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Corioiis force t pressure gradienl force initial situai ion

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Figure 3.12 (a) A sea-surface slope up towards the east results in a horizontal pressure gradient force towards the west, (b) Initially, this causes motion 'down the pressure gradient', but because the Corioiis force acts at right angles to the direction of motion (to the right, if this is in the Northern Hemisphere), the equilibrium situation is one in which the direction of flow (dashed blue line) is at right angles to the pressure gradient.

As discussed in Section 3.3.1, the hydrostatic pressure at any given depth in the ocean is determined by the weight of overlying seawater. In barotropic conditions, the variation of pressure over a horizontal surface at depth is determined only by the slope of the sea-surface, which is why isobaric surfaces are parallel to the sea-surface. However, any variations in the density of seawater will also affect the weight of overlying seawater, and hence the pressure, acting on a horizontal surface at depth. Therefore, in situations where there are lateral variations in density, isobaric surfaces follow the sea-surface less and less with increasing depth. They intersect isopycnic surfaces and the two slope in opposite directions (see Figure 3.1 Kb)). Because isobaric and isopycnic surfaces are inclined with respect to one another, such conditions are known as baroclinic.

Geostrophic currents - currents in which the horizontal pressure gradient force is balanced by the Corioiis force - may occur whether conditions in the ocean are barotropic (homogeneous), or baroclinic (with lateral variations in density). At the end of the previous Section we noted that in the hypothetical ocean where the pressure gradient force was the only horizontal force acting, motion would occur in the direction of the pressure gradient. In the real ocean, as soon as water begins to move in the direction of a horizontal pressure gradient, it becomes subject to the Corioiis force. Imagine, for example, a region in a Northern Hemisphere ocean, in which the sea-surface slopes up towards the east, so that there is a horizontal pressure gradient force acting from east to west (Figure 3.12(a)). Water moving westwards under the influence of the horizontal pressure gradient force immediately begins to be deflected towards the north by the Corioiis force; eventually an equilibrium situation may be attained in which the water flows northwards, the Corioiis force acting on it is towards the east, and is balancing the horizontal pressure gradient force towards the west (Figure 3.12(b)). Thus, in a geostrophic current, instead of moving down the horizontal pressure gradient, water moves at right angles to it.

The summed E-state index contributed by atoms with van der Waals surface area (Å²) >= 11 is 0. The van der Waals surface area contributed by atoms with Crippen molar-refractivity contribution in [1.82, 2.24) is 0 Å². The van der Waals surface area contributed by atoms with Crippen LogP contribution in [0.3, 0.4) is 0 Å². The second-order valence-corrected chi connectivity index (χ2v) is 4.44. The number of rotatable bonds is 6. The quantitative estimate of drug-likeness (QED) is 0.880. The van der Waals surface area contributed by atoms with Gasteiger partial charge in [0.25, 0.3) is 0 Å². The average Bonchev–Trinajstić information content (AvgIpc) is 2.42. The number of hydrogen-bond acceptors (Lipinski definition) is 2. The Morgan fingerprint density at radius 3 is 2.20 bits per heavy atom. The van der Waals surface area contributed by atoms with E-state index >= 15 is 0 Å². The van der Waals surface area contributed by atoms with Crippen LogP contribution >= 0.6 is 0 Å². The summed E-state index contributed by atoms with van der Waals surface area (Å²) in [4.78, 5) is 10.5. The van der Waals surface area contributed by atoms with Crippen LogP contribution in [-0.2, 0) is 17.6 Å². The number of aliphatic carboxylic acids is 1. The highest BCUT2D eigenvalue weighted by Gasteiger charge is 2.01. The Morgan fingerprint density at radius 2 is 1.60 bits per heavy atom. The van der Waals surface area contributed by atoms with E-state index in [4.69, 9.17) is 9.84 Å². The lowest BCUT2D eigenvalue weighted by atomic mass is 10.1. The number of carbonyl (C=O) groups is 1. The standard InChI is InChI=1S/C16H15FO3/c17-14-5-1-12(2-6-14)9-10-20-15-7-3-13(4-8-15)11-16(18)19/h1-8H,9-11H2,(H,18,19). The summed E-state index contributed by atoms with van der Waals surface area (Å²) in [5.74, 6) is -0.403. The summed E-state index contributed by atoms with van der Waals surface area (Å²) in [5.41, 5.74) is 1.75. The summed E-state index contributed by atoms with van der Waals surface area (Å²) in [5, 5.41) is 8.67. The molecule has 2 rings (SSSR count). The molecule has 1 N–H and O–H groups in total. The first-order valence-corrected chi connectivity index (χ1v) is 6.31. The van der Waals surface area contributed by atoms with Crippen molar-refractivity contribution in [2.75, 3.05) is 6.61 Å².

Moving fluids tend towards situations of equilibrium, and so flow in the ocean is often geostrophic or nearly so. As discussed in Section 2.2.1, this is also true in the atmosphere, and geostrophic winds may be recognized on weather maps by the fact that the wind-direction arrows are parallel to relatively straight isobars. Even when the motion of the air is strongly curved, and centripetal forces are important (as in the centres of cyclones and anticyclones), wind-direction arrows do not cross the isobars at right angles - which would be directly down the pressure gradient - but obliquely (see Figure 2.5 and associated discussion).

So far, we have only been considering forces in a horizontal plane. Figure 3.13 is a partially completed diagram showing the forces acting on a parcel of water of mass m, in a region of the ocean where isobaric surfaces make an angle 9 (greatly exaggerated) with the horizontal. If equilibrium has been attained so that the current is steady and not accelerating, the forces acting in the horizontal direction must balance one another, as must those acting in a vertical direction. The vertical arrow labelled mg represents the weight of the parcel of water, and the two horizontal arrows represent the horizontal pressure gradient force and the Corioiis force.

Figure 3.13 Cross-section showing the forces acting on a parcel of water, of mass mand weight mg, in a region of the ocean where the isobars make an angle 9 (greatly exaggerated) with the horizontal. (Note that if the parcel of water is not to move vertically downwards under the influence of gravity, there must be an equal force acting upwards; this is supplied by pressure.)

Figure 3.13 Cross-section showing the forces acting on a parcel of water, of mass mand weight mg, in a region of the ocean where the isobars make an angle 9 (greatly exaggerated) with the horizontal. (Note that if the parcel of water is not to move vertically downwards under the influence of gravity, there must be an equal force acting upwards; this is supplied by pressure.)

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